A diagram of how different aspects and expressions of music, such as rhythm or singing, can effect various skills such as speech

Another technique Fonseca uses is playing a song to a patient on the guitar who has difficulty sitting still and engaging with a computer screen for extended periods of time. She explains that to an outsider, this technique may seem ineffective, but in reality, it soothes the patient and assists with stress management.

“This patient has a really hard time sitting in one place for a certain amount of time. We're trying to [stimulate] that engagement to help them to be able to relax their body when they're sitting in front of a computer, as well as giving them the opportunity to move their body when they have different sensory needs,” Fonseca said. “We are helping give them the opportunity to ask for the chance to move their body in a way that is safe and appropriate while still being kind of present in a computer space.”

Despite being extremely effective and having a vast number of applications, from the treatment of Alzheimer’s patients to eating disorders, music therapy remains a widely misunderstood field of science. Fonseca explains that when introducing herself and her career to a stranger, people often have negative impressions associated with music therapy.

“[When] a lot of people hear music therapy, they think that it's something very different than what it is. They often feel like it sounds, for lack of a better word like ‘woo-woo’,” Fonseca said. “I think when I explain [music therapy] to people and the families that we work with who see that what we do, I think they are excited and they understand what [music therapy] is, but I think the biggest challenge of [being a music therapist] is just that people don't know what it is. And if you don't know what it is, then you're less likely to try it.”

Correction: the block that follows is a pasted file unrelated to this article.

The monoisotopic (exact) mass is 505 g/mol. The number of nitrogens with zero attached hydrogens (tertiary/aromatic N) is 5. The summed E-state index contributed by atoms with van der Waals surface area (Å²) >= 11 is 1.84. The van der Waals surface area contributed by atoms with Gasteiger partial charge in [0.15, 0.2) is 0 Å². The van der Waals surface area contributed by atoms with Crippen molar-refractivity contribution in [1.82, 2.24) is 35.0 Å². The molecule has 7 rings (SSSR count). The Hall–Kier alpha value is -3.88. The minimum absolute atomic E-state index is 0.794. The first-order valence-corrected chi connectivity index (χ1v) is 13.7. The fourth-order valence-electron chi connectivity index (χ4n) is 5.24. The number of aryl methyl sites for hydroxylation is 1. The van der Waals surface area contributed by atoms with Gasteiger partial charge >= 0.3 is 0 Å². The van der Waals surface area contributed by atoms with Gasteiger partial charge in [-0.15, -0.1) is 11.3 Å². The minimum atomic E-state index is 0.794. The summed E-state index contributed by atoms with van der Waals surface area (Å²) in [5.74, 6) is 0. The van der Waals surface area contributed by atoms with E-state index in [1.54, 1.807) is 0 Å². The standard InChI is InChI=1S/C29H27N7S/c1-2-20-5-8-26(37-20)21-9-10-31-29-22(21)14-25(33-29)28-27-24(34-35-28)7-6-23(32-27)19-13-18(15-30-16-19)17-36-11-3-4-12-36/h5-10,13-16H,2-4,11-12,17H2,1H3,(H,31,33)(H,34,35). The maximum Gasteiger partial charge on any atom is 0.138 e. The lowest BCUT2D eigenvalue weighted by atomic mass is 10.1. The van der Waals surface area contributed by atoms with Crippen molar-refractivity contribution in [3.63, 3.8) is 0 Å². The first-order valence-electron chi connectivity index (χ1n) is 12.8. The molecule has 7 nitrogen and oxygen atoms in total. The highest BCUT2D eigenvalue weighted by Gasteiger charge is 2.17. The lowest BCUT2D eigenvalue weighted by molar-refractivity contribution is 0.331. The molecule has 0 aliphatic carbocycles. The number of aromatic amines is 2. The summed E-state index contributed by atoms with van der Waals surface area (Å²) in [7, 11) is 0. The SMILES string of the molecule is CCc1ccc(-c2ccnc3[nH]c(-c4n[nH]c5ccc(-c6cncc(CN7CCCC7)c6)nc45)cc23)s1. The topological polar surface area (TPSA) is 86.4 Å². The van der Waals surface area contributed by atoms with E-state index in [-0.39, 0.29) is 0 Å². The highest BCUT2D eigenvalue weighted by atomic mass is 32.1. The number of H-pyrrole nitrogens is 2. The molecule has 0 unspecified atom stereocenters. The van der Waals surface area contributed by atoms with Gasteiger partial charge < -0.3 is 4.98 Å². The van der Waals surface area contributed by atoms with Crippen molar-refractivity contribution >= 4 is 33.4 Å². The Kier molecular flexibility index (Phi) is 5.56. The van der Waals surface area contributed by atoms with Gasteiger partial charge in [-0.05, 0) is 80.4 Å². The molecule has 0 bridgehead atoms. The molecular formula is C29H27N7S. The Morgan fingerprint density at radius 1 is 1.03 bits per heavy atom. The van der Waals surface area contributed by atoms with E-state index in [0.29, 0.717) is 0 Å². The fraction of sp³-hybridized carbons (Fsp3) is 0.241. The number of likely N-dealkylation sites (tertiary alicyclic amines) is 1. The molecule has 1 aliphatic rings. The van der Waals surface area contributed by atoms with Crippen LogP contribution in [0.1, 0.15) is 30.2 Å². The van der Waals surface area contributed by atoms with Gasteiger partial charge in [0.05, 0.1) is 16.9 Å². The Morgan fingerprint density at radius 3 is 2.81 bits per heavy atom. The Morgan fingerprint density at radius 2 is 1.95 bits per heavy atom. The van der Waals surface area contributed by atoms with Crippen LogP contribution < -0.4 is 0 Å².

Ironically, Fonseca’s favorite part about being a music therapist goes hand in hand with the biggest challenge she faces – she feels immense satisfaction from raising awareness about the advantages of music therapy and providing individuals with access to music therapy services.

“I think just working with my clients individually and in groups and having that opportunity to see how impactful using music in this way is for them and how it really is life changing,” Fonseca said. “ I mean that's why I get up in the morning.”

Laura Fonseca, MT-BC is a Board Certified Music Therapist who received her B.A. in Music Therapy from Berklee College of Music in Boston, MA with a minor in psychology. She is currently working to obtain her M.M. in Music Therapy from Colorado State University. 
​Laura is primarily a percussionist, vocalist, and guitar player. She completed her clinical internship at NeuroRhythm Music Therapy Services in Colorado Springs, CO. Laura has primarily worked with clients with neurologic impairment and neurodevelopment disabilities in a variety of settings including: education, acute rehab, assisted living, and private practice.  Outside of her music therapy work, Laura has recorded as a singer/songwriter and performed as a vocalist for independent video games and films.

At Tune of Life, we are dedicated to combating the challenge that music therapist’s like Fonseca face everyday – music therapy remains a widely unknown method of treatment, and as a result, it remains inaccessible to the people who can benefit most from it. We are increasing our community’s awareness about music therapy in a variety of ways, from recruiting teenage volunteers who are passionate about music to play music for seniors to creating a podcast that discusses the various aspects and genres of music. In coming months we hope to continue to further positively impact our community by hosting an online concert, finishing our app Legato which will serve as a mobile music therapy hub, recruiting volunteers passionate about music from a diverse set of cultures, and continuing to post information about music therapy on our website. Feel free to contact us at or learn more about our organization at